You can use your router and pattern jig, but then you need to make a separate pattern for each woodworking project. It seems all the options are cumbersome.
WHAT ABOUT A SIMPLE JIG THAT MAKES GREAT CIRCLES EVERY TIME?
Photo via Wooden-Box-Maker.com
HOW DO YOU MAKE A CIRCLE CUTTING JIG?
It’s really quite simple.
Begin with a piece of 1/2″ or 3/4″ plywood (or MDF) that covers your bandsaw table with an inch or so overhang. The size isn’t essential. My table is 15″ x 19″ so I cut the plywood to 16″ x 20″.
START WITH THE BACK
Attach a slide to the back of your plywood base. You want it to fit your miter slot so you can easily slide your base into the blade with wood on either side. I used a piece of plywood for my slide so I wouldn’t have to worry about seasonal movement. I cut it on my table saw to fit my miter slot then screwed it to the back with countersunk screws.
With the slide in place, feed your base into the blade and stop about halfway through (see photo of finished jig). Then add a block to the back of the jig to act as a stop so you can’t cut further than this point.
That’s it for the back.
MOVING ON TO THE TOP
With your saw off, put your jig back on the table and slide it in until it hits the stop you just made. Mark a line at the front of the blade and extend it perpendicular to the blade, to the side of the jig as seen in the photo below.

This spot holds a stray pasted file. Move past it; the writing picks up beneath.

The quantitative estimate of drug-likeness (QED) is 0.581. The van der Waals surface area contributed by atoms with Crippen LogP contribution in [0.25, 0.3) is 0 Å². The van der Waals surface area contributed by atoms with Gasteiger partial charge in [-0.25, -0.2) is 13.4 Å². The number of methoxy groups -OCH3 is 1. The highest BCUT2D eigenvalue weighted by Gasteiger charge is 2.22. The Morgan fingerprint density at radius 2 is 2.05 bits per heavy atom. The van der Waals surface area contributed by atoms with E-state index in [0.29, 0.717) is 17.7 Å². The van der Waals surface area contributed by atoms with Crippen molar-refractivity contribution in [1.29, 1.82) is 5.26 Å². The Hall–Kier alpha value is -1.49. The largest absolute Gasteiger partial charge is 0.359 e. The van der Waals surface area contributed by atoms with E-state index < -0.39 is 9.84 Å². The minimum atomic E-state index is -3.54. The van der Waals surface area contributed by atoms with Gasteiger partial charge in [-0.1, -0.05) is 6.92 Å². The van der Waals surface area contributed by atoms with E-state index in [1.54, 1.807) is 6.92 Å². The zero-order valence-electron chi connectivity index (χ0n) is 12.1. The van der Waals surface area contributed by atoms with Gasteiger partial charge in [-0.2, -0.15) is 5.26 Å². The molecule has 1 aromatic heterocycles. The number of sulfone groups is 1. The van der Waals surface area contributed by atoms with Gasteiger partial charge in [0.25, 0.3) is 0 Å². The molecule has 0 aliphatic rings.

Now, remove the jig and route a groove, centered on the line you just made, from the side of your jig to the spot where the blade stops.
I used 1/2” plywood for my jig so I made the groove around 3/16” deep x 3/4” wide. If you want, you can mark some distances from the blade on your jig.
Make a slide to fit into that groove long enough to just overhang the edge (to make it easier to grab). I cut a piece of wood 3/4” wide and sanded it to a smooth fit.
Make sure your slide is flush with the surface of your jig. Your workpiece is going to sit on top of the jig and you don’t want the slide to interfere.
Finally, drill a hole for a pin in the end of the slide. I used a 1/4” birch dowel, but if I were to do it again, I’d use 1/8” metal dowel because it is smaller and stronger. You need 1/4″ or less protruding above the surface of the jig.
Make sure your slide can glide in and out smoothly. That’s it. You’re done.
To use your jig, set the pin to the radius of your circle and put a hole the size of the peg on the back of your workpiece. Fit your workpiece over the pin and carefully feed it into your blade.